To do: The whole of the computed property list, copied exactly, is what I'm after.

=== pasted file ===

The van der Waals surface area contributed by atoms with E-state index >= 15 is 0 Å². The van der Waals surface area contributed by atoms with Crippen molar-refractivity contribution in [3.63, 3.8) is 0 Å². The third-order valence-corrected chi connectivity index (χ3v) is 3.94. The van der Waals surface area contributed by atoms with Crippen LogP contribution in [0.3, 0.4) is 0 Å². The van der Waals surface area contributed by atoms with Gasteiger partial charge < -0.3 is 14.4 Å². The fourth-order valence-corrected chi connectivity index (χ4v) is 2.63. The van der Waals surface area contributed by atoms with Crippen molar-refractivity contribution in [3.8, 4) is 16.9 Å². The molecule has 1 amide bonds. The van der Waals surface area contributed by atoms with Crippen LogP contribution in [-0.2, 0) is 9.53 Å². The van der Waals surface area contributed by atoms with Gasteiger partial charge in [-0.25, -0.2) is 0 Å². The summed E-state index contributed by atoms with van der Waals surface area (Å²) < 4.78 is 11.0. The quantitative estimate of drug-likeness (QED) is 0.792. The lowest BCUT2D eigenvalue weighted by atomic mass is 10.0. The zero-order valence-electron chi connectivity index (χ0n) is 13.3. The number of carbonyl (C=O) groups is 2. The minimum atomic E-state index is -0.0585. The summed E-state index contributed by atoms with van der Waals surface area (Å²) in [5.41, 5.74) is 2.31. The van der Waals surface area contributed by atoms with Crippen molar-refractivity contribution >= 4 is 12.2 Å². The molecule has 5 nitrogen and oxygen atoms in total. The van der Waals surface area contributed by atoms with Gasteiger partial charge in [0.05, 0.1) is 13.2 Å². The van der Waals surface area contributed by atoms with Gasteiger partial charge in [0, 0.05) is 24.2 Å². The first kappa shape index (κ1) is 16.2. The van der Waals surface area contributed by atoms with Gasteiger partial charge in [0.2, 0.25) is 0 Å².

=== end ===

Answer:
The van der Waals surface area contributed by atoms with E-state index >= 15 is 0 Å². The van der Waals surface area contributed by atoms with Crippen molar-refractivity contribution in [3.63, 3.8) is 0 Å². The third-order valence-corrected chi connectivity index (χ3v) is 3.94. The van der Waals surface area contributed by atoms with Crippen LogP contribution in [0.3, 0.4) is 0 Å². The van der Waals surface area contributed by atoms with Gasteiger partial charge < -0.3 is 14.4 Å². The fourth-order valence-corrected chi connectivity index (χ4v) is 2.63. The van der Waals surface area contributed by atoms with Crippen molar-refractivity contribution in [3.8, 4) is 16.9 Å². The molecule has 1 amide bonds. The van der Waals surface area contributed by atoms with Crippen LogP contribution in [-0.2, 0) is 9.53 Å². The van der Waals surface area contributed by atoms with Gasteiger partial charge in [-0.25, -0.2) is 0 Å². The summed E-state index contributed by atoms with van der Waals surface area (Å²) < 4.78 is 11.0. The quantitative estimate of drug-likeness (QED) is 0.792. The lowest BCUT2D eigenvalue weighted by atomic mass is 10.0. The zero-order valence-electron chi connectivity index (χ0n) is 13.3. The number of carbonyl (C=O) groups is 2. The minimum atomic E-state index is -0.0585. The summed E-state index contributed by atoms with van der Waals surface area (Å²) in [5.41, 5.74) is 2.31. The van der Waals surface area contributed by atoms with Crippen molar-refractivity contribution >= 4 is 12.2 Å². The molecule has 5 nitrogen and oxygen atoms in total. The van der Waals surface area contributed by atoms with Gasteiger partial charge in [0.05, 0.1) is 13.2 Å². The van der Waals surface area contributed by atoms with Gasteiger partial charge in [0, 0.05) is 24.2 Å². The first kappa shape index (κ1) is 16.2. The van der Waals surface area contributed by atoms with Gasteiger partial charge in [0.2, 0.25) is 0 Å².